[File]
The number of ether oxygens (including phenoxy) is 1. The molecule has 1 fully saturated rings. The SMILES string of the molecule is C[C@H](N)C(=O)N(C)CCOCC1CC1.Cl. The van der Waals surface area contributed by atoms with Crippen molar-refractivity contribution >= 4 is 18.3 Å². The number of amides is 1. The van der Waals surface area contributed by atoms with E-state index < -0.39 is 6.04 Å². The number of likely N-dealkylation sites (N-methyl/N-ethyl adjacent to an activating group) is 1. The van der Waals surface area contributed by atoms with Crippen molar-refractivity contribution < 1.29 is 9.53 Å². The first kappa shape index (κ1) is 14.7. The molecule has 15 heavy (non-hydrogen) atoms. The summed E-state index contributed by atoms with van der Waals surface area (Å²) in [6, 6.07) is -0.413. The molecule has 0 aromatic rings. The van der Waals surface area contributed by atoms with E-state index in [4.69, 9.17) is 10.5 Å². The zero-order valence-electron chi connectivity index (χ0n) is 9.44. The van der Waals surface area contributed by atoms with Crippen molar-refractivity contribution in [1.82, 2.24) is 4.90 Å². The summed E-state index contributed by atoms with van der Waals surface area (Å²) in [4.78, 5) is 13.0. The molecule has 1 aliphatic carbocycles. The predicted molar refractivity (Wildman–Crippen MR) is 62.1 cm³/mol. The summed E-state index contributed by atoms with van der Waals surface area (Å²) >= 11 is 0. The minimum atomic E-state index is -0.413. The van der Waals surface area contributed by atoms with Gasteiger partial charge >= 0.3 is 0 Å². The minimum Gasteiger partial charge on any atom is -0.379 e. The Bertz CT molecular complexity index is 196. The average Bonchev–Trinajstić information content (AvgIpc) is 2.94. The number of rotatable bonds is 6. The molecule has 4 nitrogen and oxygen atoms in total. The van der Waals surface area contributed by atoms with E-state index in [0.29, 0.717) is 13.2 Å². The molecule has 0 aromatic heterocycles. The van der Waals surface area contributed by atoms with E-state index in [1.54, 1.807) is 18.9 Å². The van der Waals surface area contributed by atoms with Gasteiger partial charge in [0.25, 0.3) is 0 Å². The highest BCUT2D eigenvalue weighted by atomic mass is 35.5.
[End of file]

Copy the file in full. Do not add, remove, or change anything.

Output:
The number of ether oxygens (including phenoxy) is 1. The molecule has 1 fully saturated rings. The SMILES string of the molecule is C[C@H](N)C(=O)N(C)CCOCC1CC1.Cl. The van der Waals surface area contributed by atoms with Crippen molar-refractivity contribution >= 4 is 18.3 Å². The number of amides is 1. The van der Waals surface area contributed by atoms with E-state index < -0.39 is 6.04 Å². The number of likely N-dealkylation sites (N-methyl/N-ethyl adjacent to an activating group) is 1. The van der Waals surface area contributed by atoms with Crippen molar-refractivity contribution < 1.29 is 9.53 Å². The first kappa shape index (κ1) is 14.7. The molecule has 15 heavy (non-hydrogen) atoms. The summed E-state index contributed by atoms with van der Waals surface area (Å²) in [6, 6.07) is -0.413. The molecule has 0 aromatic rings. The van der Waals surface area contributed by atoms with E-state index in [4.69, 9.17) is 10.5 Å². The zero-order valence-electron chi connectivity index (χ0n) is 9.44. The van der Waals surface area contributed by atoms with Crippen molar-refractivity contribution in [1.82, 2.24) is 4.90 Å². The summed E-state index contributed by atoms with van der Waals surface area (Å²) in [4.78, 5) is 13.0. The molecule has 1 aliphatic carbocycles. The predicted molar refractivity (Wildman–Crippen MR) is 62.1 cm³/mol. The summed E-state index contributed by atoms with van der Waals surface area (Å²) >= 11 is 0. The minimum atomic E-state index is -0.413. The van der Waals surface area contributed by atoms with Gasteiger partial charge >= 0.3 is 0 Å². The minimum Gasteiger partial charge on any atom is -0.379 e. The Bertz CT molecular complexity index is 196. The average Bonchev–Trinajstić information content (AvgIpc) is 2.94. The number of rotatable bonds is 6. The molecule has 4 nitrogen and oxygen atoms in total. The van der Waals surface area contributed by atoms with E-state index in [0.29, 0.717) is 13.2 Å². The molecule has 0 aromatic heterocycles. The van der Waals surface area contributed by atoms with E-state index in [1.54, 1.807) is 18.9 Å². The van der Waals surface area contributed by atoms with Gasteiger partial charge in [0.25, 0.3) is 0 Å². The highest BCUT2D eigenvalue weighted by atomic mass is 35.5.